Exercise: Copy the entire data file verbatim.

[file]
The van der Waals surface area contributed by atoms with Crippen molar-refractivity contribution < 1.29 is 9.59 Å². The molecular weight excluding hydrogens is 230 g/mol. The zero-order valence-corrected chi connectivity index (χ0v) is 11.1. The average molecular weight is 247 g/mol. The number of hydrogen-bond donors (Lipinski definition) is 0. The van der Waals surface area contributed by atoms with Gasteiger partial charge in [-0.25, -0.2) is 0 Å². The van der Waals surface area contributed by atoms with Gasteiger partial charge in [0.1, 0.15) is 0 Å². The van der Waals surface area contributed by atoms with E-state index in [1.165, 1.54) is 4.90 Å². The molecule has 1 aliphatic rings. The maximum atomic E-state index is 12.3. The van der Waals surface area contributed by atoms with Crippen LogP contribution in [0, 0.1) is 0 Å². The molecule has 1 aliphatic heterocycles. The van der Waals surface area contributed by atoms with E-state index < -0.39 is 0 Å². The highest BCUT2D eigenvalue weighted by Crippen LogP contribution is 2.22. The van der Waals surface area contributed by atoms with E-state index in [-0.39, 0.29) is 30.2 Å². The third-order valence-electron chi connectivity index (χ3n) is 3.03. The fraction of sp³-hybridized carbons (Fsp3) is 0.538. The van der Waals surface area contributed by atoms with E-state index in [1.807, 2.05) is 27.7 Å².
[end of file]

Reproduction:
The van der Waals surface area contributed by atoms with Crippen molar-refractivity contribution < 1.29 is 9.59 Å². The molecular weight excluding hydrogens is 230 g/mol. The zero-order valence-corrected chi connectivity index (χ0v) is 11.1. The average molecular weight is 247 g/mol. The number of hydrogen-bond donors (Lipinski definition) is 0. The van der Waals surface area contributed by atoms with Gasteiger partial charge in [-0.25, -0.2) is 0 Å². The van der Waals surface area contributed by atoms with Gasteiger partial charge in [0.1, 0.15) is 0 Å². The van der Waals surface area contributed by atoms with E-state index in [1.165, 1.54) is 4.90 Å². The molecule has 1 aliphatic rings. The maximum atomic E-state index is 12.3. The van der Waals surface area contributed by atoms with Crippen LogP contribution in [0, 0.1) is 0 Å². The molecule has 1 aliphatic heterocycles. The van der Waals surface area contributed by atoms with E-state index < -0.39 is 0 Å². The highest BCUT2D eigenvalue weighted by Crippen LogP contribution is 2.22. The van der Waals surface area contributed by atoms with E-state index in [-0.39, 0.29) is 30.2 Å². The third-order valence-electron chi connectivity index (χ3n) is 3.03. The fraction of sp³-hybridized carbons (Fsp3) is 0.538. The van der Waals surface area contributed by atoms with E-state index in [1.807, 2.05) is 27.7 Å².